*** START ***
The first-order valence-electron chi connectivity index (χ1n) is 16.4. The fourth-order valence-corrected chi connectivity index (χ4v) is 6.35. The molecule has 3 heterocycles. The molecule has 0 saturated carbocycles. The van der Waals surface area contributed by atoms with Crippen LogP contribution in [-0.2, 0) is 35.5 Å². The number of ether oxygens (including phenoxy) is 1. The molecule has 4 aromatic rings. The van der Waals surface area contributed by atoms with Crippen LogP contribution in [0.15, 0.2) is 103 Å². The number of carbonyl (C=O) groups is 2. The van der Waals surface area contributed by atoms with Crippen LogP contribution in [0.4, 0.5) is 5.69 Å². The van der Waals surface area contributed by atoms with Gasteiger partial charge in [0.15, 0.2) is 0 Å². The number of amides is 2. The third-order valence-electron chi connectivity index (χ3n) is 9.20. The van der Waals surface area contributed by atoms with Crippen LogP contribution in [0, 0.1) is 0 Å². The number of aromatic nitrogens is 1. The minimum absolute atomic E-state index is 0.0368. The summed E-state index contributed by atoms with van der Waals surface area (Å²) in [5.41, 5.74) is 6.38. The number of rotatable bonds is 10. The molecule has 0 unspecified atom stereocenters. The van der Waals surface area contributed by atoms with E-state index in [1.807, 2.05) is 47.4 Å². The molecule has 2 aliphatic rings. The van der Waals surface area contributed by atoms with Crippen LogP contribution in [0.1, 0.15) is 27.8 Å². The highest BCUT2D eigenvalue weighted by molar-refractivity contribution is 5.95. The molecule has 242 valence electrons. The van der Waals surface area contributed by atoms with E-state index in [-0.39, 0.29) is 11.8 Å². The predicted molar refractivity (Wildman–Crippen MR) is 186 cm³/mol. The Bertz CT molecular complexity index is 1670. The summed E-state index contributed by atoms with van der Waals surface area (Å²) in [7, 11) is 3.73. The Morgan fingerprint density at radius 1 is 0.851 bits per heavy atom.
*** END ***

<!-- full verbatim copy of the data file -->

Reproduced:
The first-order valence-electron chi connectivity index (χ1n) is 16.4. The fourth-order valence-corrected chi connectivity index (χ4v) is 6.35. The molecule has 3 heterocycles. The molecule has 0 saturated carbocycles. The van der Waals surface area contributed by atoms with Crippen LogP contribution in [-0.2, 0) is 35.5 Å². The number of ether oxygens (including phenoxy) is 1. The molecule has 4 aromatic rings. The van der Waals surface area contributed by atoms with Crippen LogP contribution in [0.15, 0.2) is 103 Å². The number of carbonyl (C=O) groups is 2. The van der Waals surface area contributed by atoms with Crippen LogP contribution in [0.4, 0.5) is 5.69 Å². The van der Waals surface area contributed by atoms with Gasteiger partial charge in [0.15, 0.2) is 0 Å². The number of amides is 2. The third-order valence-electron chi connectivity index (χ3n) is 9.20. The van der Waals surface area contributed by atoms with Crippen LogP contribution in [0, 0.1) is 0 Å². The number of aromatic nitrogens is 1. The minimum absolute atomic E-state index is 0.0368. The summed E-state index contributed by atoms with van der Waals surface area (Å²) in [5.41, 5.74) is 6.38. The number of rotatable bonds is 10. The molecule has 0 unspecified atom stereocenters. The van der Waals surface area contributed by atoms with E-state index in [1.807, 2.05) is 47.4 Å². The molecule has 2 aliphatic rings. The van der Waals surface area contributed by atoms with Crippen LogP contribution in [0.1, 0.15) is 27.8 Å². The highest BCUT2D eigenvalue weighted by molar-refractivity contribution is 5.95. The molecule has 242 valence electrons. The van der Waals surface area contributed by atoms with E-state index in [-0.39, 0.29) is 11.8 Å². The predicted molar refractivity (Wildman–Crippen MR) is 186 cm³/mol. The Bertz CT molecular complexity index is 1670. The summed E-state index contributed by atoms with van der Waals surface area (Å²) in [7, 11) is 3.73. The Morgan fingerprint density at radius 1 is 0.851 bits per heavy atom.